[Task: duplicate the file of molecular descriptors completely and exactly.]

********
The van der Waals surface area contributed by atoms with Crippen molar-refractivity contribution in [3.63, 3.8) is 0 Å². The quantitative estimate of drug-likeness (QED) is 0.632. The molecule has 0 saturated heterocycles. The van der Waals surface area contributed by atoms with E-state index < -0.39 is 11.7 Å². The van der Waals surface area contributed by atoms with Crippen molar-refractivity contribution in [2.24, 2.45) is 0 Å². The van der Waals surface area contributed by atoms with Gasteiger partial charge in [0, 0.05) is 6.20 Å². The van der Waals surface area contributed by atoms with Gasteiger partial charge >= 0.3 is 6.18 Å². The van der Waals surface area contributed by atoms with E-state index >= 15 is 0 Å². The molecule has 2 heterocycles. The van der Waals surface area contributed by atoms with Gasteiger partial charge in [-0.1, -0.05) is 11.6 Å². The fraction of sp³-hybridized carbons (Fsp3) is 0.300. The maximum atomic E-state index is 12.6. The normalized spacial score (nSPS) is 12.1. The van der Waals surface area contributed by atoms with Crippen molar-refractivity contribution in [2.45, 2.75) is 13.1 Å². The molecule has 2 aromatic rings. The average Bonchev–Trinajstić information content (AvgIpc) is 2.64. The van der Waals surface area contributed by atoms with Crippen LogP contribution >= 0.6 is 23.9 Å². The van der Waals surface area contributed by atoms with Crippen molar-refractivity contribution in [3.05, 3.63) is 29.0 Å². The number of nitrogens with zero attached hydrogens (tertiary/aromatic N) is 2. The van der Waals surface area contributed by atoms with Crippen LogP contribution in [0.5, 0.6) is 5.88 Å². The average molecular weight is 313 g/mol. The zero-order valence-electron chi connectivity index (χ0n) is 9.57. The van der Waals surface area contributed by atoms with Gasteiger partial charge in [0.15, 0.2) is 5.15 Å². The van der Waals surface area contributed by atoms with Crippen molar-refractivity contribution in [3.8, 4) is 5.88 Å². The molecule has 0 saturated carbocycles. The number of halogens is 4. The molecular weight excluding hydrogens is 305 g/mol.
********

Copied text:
The van der Waals surface area contributed by atoms with Crippen molar-refractivity contribution in [3.63, 3.8) is 0 Å². The quantitative estimate of drug-likeness (QED) is 0.632. The molecule has 0 saturated heterocycles. The van der Waals surface area contributed by atoms with E-state index < -0.39 is 11.7 Å². The van der Waals surface area contributed by atoms with Crippen molar-refractivity contribution in [2.24, 2.45) is 0 Å². The van der Waals surface area contributed by atoms with Gasteiger partial charge in [0, 0.05) is 6.20 Å². The van der Waals surface area contributed by atoms with Gasteiger partial charge >= 0.3 is 6.18 Å². The van der Waals surface area contributed by atoms with E-state index >= 15 is 0 Å². The molecule has 2 heterocycles. The van der Waals surface area contributed by atoms with Gasteiger partial charge in [-0.1, -0.05) is 11.6 Å². The fraction of sp³-hybridized carbons (Fsp3) is 0.300. The maximum atomic E-state index is 12.6. The normalized spacial score (nSPS) is 12.1. The van der Waals surface area contributed by atoms with Crippen molar-refractivity contribution in [2.45, 2.75) is 13.1 Å². The molecule has 2 aromatic rings. The average Bonchev–Trinajstić information content (AvgIpc) is 2.64. The van der Waals surface area contributed by atoms with Crippen LogP contribution >= 0.6 is 23.9 Å². The van der Waals surface area contributed by atoms with Crippen molar-refractivity contribution in [3.05, 3.63) is 29.0 Å². The number of nitrogens with zero attached hydrogens (tertiary/aromatic N) is 2. The van der Waals surface area contributed by atoms with Crippen LogP contribution in [0.5, 0.6) is 5.88 Å². The average molecular weight is 313 g/mol. The zero-order valence-electron chi connectivity index (χ0n) is 9.57. The van der Waals surface area contributed by atoms with Gasteiger partial charge in [0.15, 0.2) is 5.15 Å². The van der Waals surface area contributed by atoms with Crippen molar-refractivity contribution in [3.8, 4) is 5.88 Å². The molecule has 0 saturated carbocycles. The number of halogens is 4. The molecular weight excluding hydrogens is 305 g/mol.